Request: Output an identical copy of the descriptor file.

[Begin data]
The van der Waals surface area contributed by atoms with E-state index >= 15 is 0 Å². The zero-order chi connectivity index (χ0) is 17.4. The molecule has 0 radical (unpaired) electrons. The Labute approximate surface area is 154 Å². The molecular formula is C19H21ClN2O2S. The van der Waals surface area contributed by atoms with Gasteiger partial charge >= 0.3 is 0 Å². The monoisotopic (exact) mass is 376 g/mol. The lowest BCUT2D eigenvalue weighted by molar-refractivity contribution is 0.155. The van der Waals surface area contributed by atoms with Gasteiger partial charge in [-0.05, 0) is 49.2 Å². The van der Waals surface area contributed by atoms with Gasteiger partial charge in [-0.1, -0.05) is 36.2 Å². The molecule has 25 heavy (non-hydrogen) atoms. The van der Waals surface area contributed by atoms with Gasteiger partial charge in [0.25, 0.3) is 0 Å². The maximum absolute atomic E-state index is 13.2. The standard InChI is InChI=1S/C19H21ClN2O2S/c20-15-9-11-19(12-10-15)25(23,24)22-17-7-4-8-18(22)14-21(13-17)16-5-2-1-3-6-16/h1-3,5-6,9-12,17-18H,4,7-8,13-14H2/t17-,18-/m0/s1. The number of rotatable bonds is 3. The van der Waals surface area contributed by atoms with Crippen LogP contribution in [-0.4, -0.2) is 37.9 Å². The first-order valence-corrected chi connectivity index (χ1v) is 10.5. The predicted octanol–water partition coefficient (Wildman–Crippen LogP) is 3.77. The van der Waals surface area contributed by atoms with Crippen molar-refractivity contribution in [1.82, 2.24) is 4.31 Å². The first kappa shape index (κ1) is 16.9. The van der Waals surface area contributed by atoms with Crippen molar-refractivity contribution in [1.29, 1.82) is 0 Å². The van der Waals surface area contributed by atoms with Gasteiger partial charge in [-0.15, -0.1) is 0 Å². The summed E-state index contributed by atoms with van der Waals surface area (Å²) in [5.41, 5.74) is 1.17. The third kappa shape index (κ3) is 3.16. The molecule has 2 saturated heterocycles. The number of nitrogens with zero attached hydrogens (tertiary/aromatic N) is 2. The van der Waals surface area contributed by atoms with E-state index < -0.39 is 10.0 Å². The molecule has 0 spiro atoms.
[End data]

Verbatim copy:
The van der Waals surface area contributed by atoms with E-state index >= 15 is 0 Å². The zero-order chi connectivity index (χ0) is 17.4. The molecule has 0 radical (unpaired) electrons. The Labute approximate surface area is 154 Å². The molecular formula is C19H21ClN2O2S. The van der Waals surface area contributed by atoms with Gasteiger partial charge >= 0.3 is 0 Å². The monoisotopic (exact) mass is 376 g/mol. The lowest BCUT2D eigenvalue weighted by molar-refractivity contribution is 0.155. The van der Waals surface area contributed by atoms with Gasteiger partial charge in [-0.05, 0) is 49.2 Å². The van der Waals surface area contributed by atoms with Gasteiger partial charge in [-0.1, -0.05) is 36.2 Å². The molecule has 25 heavy (non-hydrogen) atoms. The van der Waals surface area contributed by atoms with Gasteiger partial charge in [0.25, 0.3) is 0 Å². The maximum absolute atomic E-state index is 13.2. The standard InChI is InChI=1S/C19H21ClN2O2S/c20-15-9-11-19(12-10-15)25(23,24)22-17-7-4-8-18(22)14-21(13-17)16-5-2-1-3-6-16/h1-3,5-6,9-12,17-18H,4,7-8,13-14H2/t17-,18-/m0/s1. The number of rotatable bonds is 3. The van der Waals surface area contributed by atoms with Crippen LogP contribution in [-0.4, -0.2) is 37.9 Å². The first-order valence-corrected chi connectivity index (χ1v) is 10.5. The predicted octanol–water partition coefficient (Wildman–Crippen LogP) is 3.77. The van der Waals surface area contributed by atoms with Crippen molar-refractivity contribution in [1.82, 2.24) is 4.31 Å². The first kappa shape index (κ1) is 16.9. The van der Waals surface area contributed by atoms with Crippen molar-refractivity contribution in [1.29, 1.82) is 0 Å². The van der Waals surface area contributed by atoms with Gasteiger partial charge in [-0.15, -0.1) is 0 Å². The summed E-state index contributed by atoms with van der Waals surface area (Å²) in [5.41, 5.74) is 1.17. The third kappa shape index (κ3) is 3.16. The molecule has 2 saturated heterocycles. The number of nitrogens with zero attached hydrogens (tertiary/aromatic N) is 2. The van der Waals surface area contributed by atoms with E-state index < -0.39 is 10.0 Å². The molecule has 0 spiro atoms.